This entirely new Complete Works, edited afresh from the original documents, provides scholars with all the materials they need for text-based research. The edition preserves the spelling, punctuation, ambiguities, and inconsistencies of the early documents, and introductions and on-page notes address the book history and documentary origins.
An ageing king makes a capricious decision to divide his realm among his three daughters according to the love they express for him. When the youngest daughter refuses to take part in this charade, she is banished, leaving the king dependent on her manipulative and untrustworthy sisters.
A young woman flees Athens with her lover, only to be pursued by her would-be husband and by her best friend. Unwittingly, all four find themselves in an enchanted forest where fairies and sprites soon take an interest in human affairs, dispensing magical love potions and casting mischievous spells.
This text claims that the link between William Shakespeare and the works published under his name is weak, and it argues instead that Edward de Vere, the 17th Earl of Oxford and a literary Elizabethan courtier, is a far more plausible author than Shakespeare, the obscure country actor.
Almost 400 years after his death, interest in Shakespeare still persists. As shown in this account, by viewing the playwright in the Elizabethan context and the theatre, we know more of his existence than is often thought, providing a background against which his literary output can be assessed.
Written for pupils working towards the Key Stage 3 National Tests, this title gives an overview of the main characters and themes of Shakespeare's "Twelfth Night". It has an illustrative style, gives examiner's tips, key notes to learn and explore, self-test quizzes and example questions.
Each book in the Arden Shakespeare series provides a full introduction to the featured work, discussing the critical and historical background to the play, and detailed notes and commentary on the same page as the text. This book provides the text to "Macbeth".
Largely ignored for centuries because of doubts about its authorship and its subject matter, "The Two Noble Kinsmen" is surprisingly relevant to many current interests. This text supplies information on sources and contexts, and compares a number of late-20th century stagings of the play.
Equips readers with an understanding of one of Shakespeare's greatest plays - The Hamlet. This work offers an illustrated Introduction to the play's historical, cultural and performance contexts and a survey of critical approaches to the play.
This edition of "Othello" sheds light on the text of the play as we have come to know it, and on our knowledge of its early history. Professor Honigmann examines major critical issues, the play in performance and the relationship between reading it and seeing it.
A stylish reworking of Shakespeare's greatest tragedy, set in the glittering hi-tech universe of contemporary New York. It hinges upon the feud between the moody Prince (Ethan Hawke) and his villainous stepfather Claudius (Kyle MacLachlan).
This "Complete Works" of Shakespeare contains the texts of all Shakespeare's plays, as edited by leading Shakespeare scholars. Each play has a brief introduction which discusses the date and its contemporary context.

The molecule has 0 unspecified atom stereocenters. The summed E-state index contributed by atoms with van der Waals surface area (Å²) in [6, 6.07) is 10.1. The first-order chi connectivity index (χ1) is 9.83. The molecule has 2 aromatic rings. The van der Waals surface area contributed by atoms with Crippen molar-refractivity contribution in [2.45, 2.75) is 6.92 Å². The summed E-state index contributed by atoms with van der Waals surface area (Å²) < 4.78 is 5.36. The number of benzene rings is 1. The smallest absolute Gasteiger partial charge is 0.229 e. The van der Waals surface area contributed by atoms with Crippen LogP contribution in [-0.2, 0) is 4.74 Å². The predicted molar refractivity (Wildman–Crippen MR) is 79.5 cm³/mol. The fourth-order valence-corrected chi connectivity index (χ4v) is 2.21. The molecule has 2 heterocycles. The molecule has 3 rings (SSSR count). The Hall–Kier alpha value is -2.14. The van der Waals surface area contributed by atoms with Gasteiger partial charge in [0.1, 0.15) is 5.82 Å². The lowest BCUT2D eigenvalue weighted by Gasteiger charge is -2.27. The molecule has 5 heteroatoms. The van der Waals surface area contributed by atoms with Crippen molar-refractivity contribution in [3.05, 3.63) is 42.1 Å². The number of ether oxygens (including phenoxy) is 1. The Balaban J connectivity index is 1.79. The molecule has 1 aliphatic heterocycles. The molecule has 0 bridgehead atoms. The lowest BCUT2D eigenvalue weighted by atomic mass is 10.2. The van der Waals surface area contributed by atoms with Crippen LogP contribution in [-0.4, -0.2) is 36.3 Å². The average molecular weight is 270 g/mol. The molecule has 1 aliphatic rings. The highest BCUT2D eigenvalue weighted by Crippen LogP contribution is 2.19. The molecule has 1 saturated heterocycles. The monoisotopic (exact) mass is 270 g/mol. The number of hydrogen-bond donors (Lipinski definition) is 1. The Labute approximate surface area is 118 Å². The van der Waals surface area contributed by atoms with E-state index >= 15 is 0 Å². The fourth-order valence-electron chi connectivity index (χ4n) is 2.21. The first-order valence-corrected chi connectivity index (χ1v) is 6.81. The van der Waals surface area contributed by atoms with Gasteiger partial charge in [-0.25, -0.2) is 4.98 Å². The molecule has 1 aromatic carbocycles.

This edition of "Julius Caesar" provides a lively edition of one of Shakespeare's most familiar and studied plays. The introduction sets the play in the context of the last years of Elizabeth I's reign, with rebellion stirring and conflicts over the calendar.
David Scott Kastan's lucid exploration of the remarkable richness and ambitious design of "King Henry IV Part I" reveals the play to be almost a treatise on the central relationship between value and political authority.
The Tempest isone of Shakespeare's enduringly popular and much-studied later plays. The introduction has been extended to focus on new scholarship about the play's first production and to take account of major theatre and film versions since first publication in 1999, including Julie Taymor's 2010 film starring Helen Mirren.
Edited by Stanley Wells and Lena Cowen Orlin, this comprehensive guide to Shakespeare comprises over 40 specially commissioned essays by a team of contemporary Shakespeare scholars. The volume is divided into four key parts - 'Shakespeare's life and times,' 'Shakespearean Genres', 'Shakespeare Criticism', and 'Shakespeare's Afterlife'.
A Midsummer Night's Dream is one of the most popular texts for study by secondary students the world over. This edition includes illustrations, preliminary notes, reading lists (including websites) and classroom notes.
The introduction to this edition of "Troilus and Cressida" places it in its late Elizabethan context, examines and assimilates the wide variety of critical responses the play has elicited, and argues its importance in the context of late 20th-century culture as an experimental and open-ended work.
First performed in 1727, Cardenio or Double Falsehood was based on a play originally written by William Shakespeare. This significant new edition traces the elements of his work to be found in the text we have today, opening up fascinating questions and ideas for all students of Shakespeare.
With its cross-dressed heroine, gender games and explorations of sexual ambivalence, its Forest of Arden and melancholy Jacques, this book speaks directly to the twenty-first century. It connects the play to the Elizabethan court and its dynamic queen and demonstrates that the play's vital roots in its own time give it new life in ours.